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A Dog-Meet-Dog World at the Shopping Mall


"No, no, we're not buying those," said the woman, pulling her little guy away from an enticing pile of plush toys in a store window. The dachshund obediently retreated and trotted on leash down the mall.

In a shop that sells faux jewels, a bichon frise named Murray chomped contentedly on his bone as his mistress, Teri Weiss, looked over the baubles and beads.

"I take him everywhere I go," said Weiss, and here at Century City Shopping Center, an outdoor mall, Murray is almost universally welcomed.

A Welsh terrier named Vyldie strained at her pink-and-blue floral leash, eager to check out another pooch. Her owner, Debra Mindlin, of Westwood, a social worker for L.A. County, had taken the terrier outside for a bathroom break while helping her mother shop for a special-occasion dress at Macy's.

"We'll be here four or five hours," said Mindlin, but Vyldie wouldn't mind. "She's a therapy dog [trained to visit hospital patients]. She'll tolerate anything."

Dogs are welcome here--so long as they're on leash, said center spokeswoman Victoria Jancek. "It's a lifestyle thing"--take your dog to the mall on weekends. "We're not making an advertising thing of it," she added, but "we've never had a problem."

Likewise, at Fashion Island in Newport Beach, dogs and kids are part of the weekend scene, with major dog-meet-dog action at the koi pond. Spokeswoman Shayne Voorheis said: "There is no policy. Every store is different." Dogs must be on leash and are banned from the Atrium Court indoor eating area.

At Century City, the concept of mall as dog park apparently doesn't thrill everyone. The manager of one store identified by several dog owners as pooch-friendly asked that the store not be named lest hordes of dogs descend, knocking over merchandise displays.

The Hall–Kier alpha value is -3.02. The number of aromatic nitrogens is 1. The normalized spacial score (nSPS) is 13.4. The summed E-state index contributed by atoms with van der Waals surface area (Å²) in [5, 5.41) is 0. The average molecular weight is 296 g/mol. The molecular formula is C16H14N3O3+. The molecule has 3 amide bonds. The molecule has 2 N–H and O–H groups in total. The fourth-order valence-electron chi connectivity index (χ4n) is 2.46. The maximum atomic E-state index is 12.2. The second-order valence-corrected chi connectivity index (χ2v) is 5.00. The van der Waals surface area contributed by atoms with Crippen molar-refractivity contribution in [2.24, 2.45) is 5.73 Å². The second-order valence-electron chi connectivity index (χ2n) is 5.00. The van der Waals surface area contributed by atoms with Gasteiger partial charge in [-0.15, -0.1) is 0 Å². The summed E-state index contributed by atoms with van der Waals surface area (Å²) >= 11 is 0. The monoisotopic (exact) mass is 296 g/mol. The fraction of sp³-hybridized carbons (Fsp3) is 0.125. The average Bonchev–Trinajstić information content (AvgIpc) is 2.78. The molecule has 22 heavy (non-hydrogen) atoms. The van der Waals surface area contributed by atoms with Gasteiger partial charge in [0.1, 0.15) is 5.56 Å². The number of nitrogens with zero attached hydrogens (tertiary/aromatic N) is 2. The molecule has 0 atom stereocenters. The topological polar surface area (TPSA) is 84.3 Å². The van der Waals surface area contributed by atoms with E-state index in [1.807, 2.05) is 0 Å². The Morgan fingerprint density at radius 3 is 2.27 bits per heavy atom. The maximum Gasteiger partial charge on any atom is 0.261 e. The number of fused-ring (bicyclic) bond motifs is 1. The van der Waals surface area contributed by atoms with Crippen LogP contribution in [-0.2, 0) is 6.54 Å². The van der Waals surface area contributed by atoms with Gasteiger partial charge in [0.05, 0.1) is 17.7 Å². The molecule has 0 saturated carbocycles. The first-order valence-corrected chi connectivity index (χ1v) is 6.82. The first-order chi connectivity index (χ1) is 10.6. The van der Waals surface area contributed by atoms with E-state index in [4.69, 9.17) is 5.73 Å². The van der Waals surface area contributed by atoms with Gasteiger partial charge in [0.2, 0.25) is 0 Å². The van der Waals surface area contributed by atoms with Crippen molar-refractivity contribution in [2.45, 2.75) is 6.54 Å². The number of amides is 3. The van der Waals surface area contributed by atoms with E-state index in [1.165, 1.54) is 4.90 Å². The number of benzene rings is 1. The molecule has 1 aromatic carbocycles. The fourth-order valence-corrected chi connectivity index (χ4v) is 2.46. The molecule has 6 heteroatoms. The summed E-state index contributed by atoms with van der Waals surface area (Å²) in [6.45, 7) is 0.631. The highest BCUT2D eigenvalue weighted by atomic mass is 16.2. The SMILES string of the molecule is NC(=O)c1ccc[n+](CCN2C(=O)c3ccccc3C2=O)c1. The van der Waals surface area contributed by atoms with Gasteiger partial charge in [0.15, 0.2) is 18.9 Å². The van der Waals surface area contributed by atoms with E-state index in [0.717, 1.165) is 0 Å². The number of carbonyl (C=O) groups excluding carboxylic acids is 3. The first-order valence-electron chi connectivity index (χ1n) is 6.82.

But Abel Corea, manager of Foot Locker, said, "As long as they clean up their mess," dogs and their owners are welcome. "One time, a dog peed in the store," and recently a dog left a calling card at the door. Corea said, "You have to be concerned about other customers," some of whom observed: "They should put Pampers on that dog."

Savvy mall-going canines such as Mozu, a Corgi, and Zoowei, a Corgi-Pekingese mix owned by Kahori Shimizu of Century Park East, have 5-month-old Three Dog Bakery on their radar. There, proprietor Mark Bodnar puts out fresh water and keeps handy a bowl of low-fat yogurt and honey frosting with a spatula for licking for dog patrons.

Rita Berger, a Web site host who lives in Toluca Lake, had stopped by Three Dog Bakery with her Yorkshire terrier, Wesley. "He comes here every weekend," she said. For Wesley--who is allergic to wheat--she was buying wheat-free Pawlines, a rice flour treat resembling a praline.

Cody, a blue-eyed Siberian Husky, had stopped by the bakery with owners Michelle and Steve Jones of West Hollywood. It was a warm afternoon, but Cody, a thick-furred breed, didn't seem to mind. Steve Jones explained, "He's from San Diego and doesn't like it when it goes below 50 [degrees]."

Cody was lapping up the attention of strangers. He's not crowd-shy, said Jones, mentioning that the dog had recently been on CNN. The occasion: A protest outside the Korean embassy by the animal-welfare group Ark Trust, of which Steve Jones is a director, to condemn the Korean practice of eating dogs.

Velvet, a little black and white Papillon, also had stopped by the bakery--but only to sniff around. "She isn't allowed to eat biscuits," explained her owner, Ariel, a Beverly Hills resident who declined to give her last name. "She only eats raw meat." That means no Drooley Dreambars, Pupcakes, Woofle Cones, Terrier Twists, Ciao Wow Pizzas or other treats.

"We love to come here," Ariel said of the mall. She comes to "hang out," not to shop, and to enjoy the outdoors. "It's also a very good place for socializing a puppy." The passing parade included a big black Poodle and a tiny Chihuahua wrapped snugly in a blanket in its owner's arms.

Soon, most of the mall stores would be closing. At Three Dog Bakery, it was Yappy Hour, a daily 5-to-7-p.m. happening during which every dog stopping by gets a pastry bone. Music wafted from the back of the bakery--Elvis was singing "Hound Dog."

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